CAG: That question illustrates why this writing thing is still an art rather than a science. You’re absolutely right. Poetic writing can distance the reader from the story, and—I think—is guaranteed to distance some readers from it. Some folks just don’t like language that is highly metaphorical and overtly lyrical. For one thing, it requires more effort to read that kind of writing. And, unless the writer and the reader share certain visual affinities, the images just won’t translate. For example, I recently used the phrase “blackshine” in a poem and several members of my writing group said they just couldn’t picture it. To me, “blackshine” creates a completely concrete visualization. Imagine the shine of black satin under a silvery light. On the plus side, though, if poetic writing does connect to a reader, then the communication between the reader and writer is intensified, and isn’t that what all writers want—to communicate what’s in our heads to someone else?

I think there are some strategies that can help poetic writers communicate better with readers. One thing that you mentioned was “economy.” An economy of words and images is important. Throwing layer after layer of metaphor at the reader will probably lose them all. You select one metaphor, one poetic image, and see it through before adding another. And, whenever possible you temper the metaphorical and abstract qualities of the writing with simple, concrete language.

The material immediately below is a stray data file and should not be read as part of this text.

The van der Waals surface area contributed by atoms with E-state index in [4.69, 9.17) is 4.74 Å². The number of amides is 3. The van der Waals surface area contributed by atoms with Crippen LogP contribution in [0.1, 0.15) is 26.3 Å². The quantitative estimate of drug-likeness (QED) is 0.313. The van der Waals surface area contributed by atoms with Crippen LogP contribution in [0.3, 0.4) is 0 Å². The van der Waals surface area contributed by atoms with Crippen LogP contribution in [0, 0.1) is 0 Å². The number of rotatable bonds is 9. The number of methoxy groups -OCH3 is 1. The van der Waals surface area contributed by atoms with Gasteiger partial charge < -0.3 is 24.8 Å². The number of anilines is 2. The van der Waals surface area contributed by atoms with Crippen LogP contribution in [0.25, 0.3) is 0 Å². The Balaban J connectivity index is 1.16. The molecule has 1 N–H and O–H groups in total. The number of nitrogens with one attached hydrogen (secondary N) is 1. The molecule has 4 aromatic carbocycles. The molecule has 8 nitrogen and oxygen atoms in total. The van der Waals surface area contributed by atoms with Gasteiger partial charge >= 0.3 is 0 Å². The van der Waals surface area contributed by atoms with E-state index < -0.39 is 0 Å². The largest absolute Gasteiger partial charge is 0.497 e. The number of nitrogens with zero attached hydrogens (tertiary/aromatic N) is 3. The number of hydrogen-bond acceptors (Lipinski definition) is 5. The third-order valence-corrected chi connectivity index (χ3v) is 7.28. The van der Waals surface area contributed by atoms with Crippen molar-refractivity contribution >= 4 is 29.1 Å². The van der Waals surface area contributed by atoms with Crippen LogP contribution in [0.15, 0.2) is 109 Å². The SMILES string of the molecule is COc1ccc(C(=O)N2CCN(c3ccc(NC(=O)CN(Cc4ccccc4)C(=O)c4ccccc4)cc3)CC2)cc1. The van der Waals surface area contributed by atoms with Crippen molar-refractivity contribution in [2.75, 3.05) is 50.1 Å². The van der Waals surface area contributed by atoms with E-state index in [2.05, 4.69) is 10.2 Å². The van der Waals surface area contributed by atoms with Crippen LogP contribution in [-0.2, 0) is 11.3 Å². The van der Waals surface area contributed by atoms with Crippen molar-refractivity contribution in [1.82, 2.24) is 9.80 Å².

I like to think the following paragraph from my book Cold in the Light illustrates the process. There’s some metaphorical language (dawn creeping like a fog), and a hint of the mythical (god or demon), but the core of the piece employs simple, everyday terms like  death, life, sex, and hunger.
“By the time gray dawn came creeping like a fog he had mastered himself. He lived in the place that all warriors sought, where death and life and sex and hunger were one. Where you created your own reality and no one else's could intrude. Where you became a god, or a demon. And you didn't care which.”

(4)  SEL: Have you ever employed any EAD or EDO in your own writing?

CAG: Absolutely. As I mentioned in the article, The Erotic Allure of Death, or EAD, is basic to many horror stories, and I’ve written a lot of them. My collection, Midnight in Rosary, is mostly about vampires, and vampires are the most popular manifestation of EAD in our culture. There are very few vampire tales that don’t combine the monstrous lethality of the creature with the erotic allure. Certainly Carmilla, by Sheridan Le Fanu, and Dracula, by Bram Stoker illustrate this. In Midnight in Rosary, there is a story called “The Poetry of Blood.” In it, a man gives himself willing to a vampire because he knows that she will create a work of erotic art from his death.

To some extent, vampires also represent Erotic Desire for the Other (EDO). Vampires can be shown as “mostly” human or as far more grotesque monsters. The more inhuman the vampire, the more it can represent EDO. An example that particularly stands out for me is the scene in the movie Bram Stoker’s Dracula where Lucy is shown having sex with Dracula in his beast form. The scene is set up to be highly erotic and yet Dracula is clearly not human at that moment. I’m working on a story now that has elements of this. It’s a Krieg story; you know that character. In it, Krieg has sex with a sidhe, one of the fairy folk of Irish and Scottish mythology. At one point, Krieg realizes that he could close his eyes and imagine her as human. He chooses not to do that. He wants to experience the element of the other that she represents.

(5)  SEL: Is there something you find repellent and beautiful that others may not appreciate?